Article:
John 6:30
They said therefore unto him, What sign shewest thou then, that we may see, and believe thee? what dost thou work?

Matthew 12:38
Then certain of the scribes and of the Pharisees answered, saying, Master, we would see a sign from thee.

Matthew 16:1-4
The Pharisees also with the Sadducees came, and tempting desired him that he would shew them a sign from heaven…


John 1:25
And they asked him, and said unto him, Why baptizest thou then, if thou be not that Christ, nor Elias, neither that prophet?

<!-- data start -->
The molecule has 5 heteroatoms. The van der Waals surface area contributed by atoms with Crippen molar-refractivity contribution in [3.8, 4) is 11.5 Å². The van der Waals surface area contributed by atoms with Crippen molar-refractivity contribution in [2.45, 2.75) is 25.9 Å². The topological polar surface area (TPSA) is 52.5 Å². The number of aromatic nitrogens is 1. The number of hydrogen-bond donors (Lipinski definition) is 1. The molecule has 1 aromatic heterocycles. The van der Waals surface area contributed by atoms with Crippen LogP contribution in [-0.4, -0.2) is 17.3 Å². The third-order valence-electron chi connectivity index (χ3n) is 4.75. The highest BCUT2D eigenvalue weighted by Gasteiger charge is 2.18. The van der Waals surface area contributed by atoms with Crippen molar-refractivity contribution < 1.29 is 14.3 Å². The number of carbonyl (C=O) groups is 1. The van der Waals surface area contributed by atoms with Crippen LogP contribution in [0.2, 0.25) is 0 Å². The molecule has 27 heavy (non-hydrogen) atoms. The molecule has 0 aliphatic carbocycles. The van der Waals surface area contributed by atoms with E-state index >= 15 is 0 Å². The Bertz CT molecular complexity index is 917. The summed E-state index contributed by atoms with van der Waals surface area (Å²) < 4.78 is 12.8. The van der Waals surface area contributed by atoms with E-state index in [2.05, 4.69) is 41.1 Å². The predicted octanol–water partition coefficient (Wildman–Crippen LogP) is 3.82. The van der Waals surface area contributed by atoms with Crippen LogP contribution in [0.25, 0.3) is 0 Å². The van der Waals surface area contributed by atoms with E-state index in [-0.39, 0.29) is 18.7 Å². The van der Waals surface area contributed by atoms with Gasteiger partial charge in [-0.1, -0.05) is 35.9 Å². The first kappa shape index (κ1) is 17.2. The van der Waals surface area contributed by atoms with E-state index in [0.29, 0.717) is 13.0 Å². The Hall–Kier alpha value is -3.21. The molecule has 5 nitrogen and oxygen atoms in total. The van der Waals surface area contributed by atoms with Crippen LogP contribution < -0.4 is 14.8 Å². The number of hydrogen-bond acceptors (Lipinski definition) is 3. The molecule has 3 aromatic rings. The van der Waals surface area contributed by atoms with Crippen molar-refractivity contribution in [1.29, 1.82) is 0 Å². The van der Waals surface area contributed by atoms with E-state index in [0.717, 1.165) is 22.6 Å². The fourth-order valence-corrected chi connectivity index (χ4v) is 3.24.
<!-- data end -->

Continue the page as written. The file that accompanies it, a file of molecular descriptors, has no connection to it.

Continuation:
Matthew 21:23
And when he was come into the temple, the chief priests and the elders of the people came unto him as he was teaching, and said, By what authority doest thou these things? and who gave thee this authority?

Mark 11:27,28
And they come again to Jerusalem: and as he was walking in the temple, there come to him the chief priests, and the scribes, and the elders, …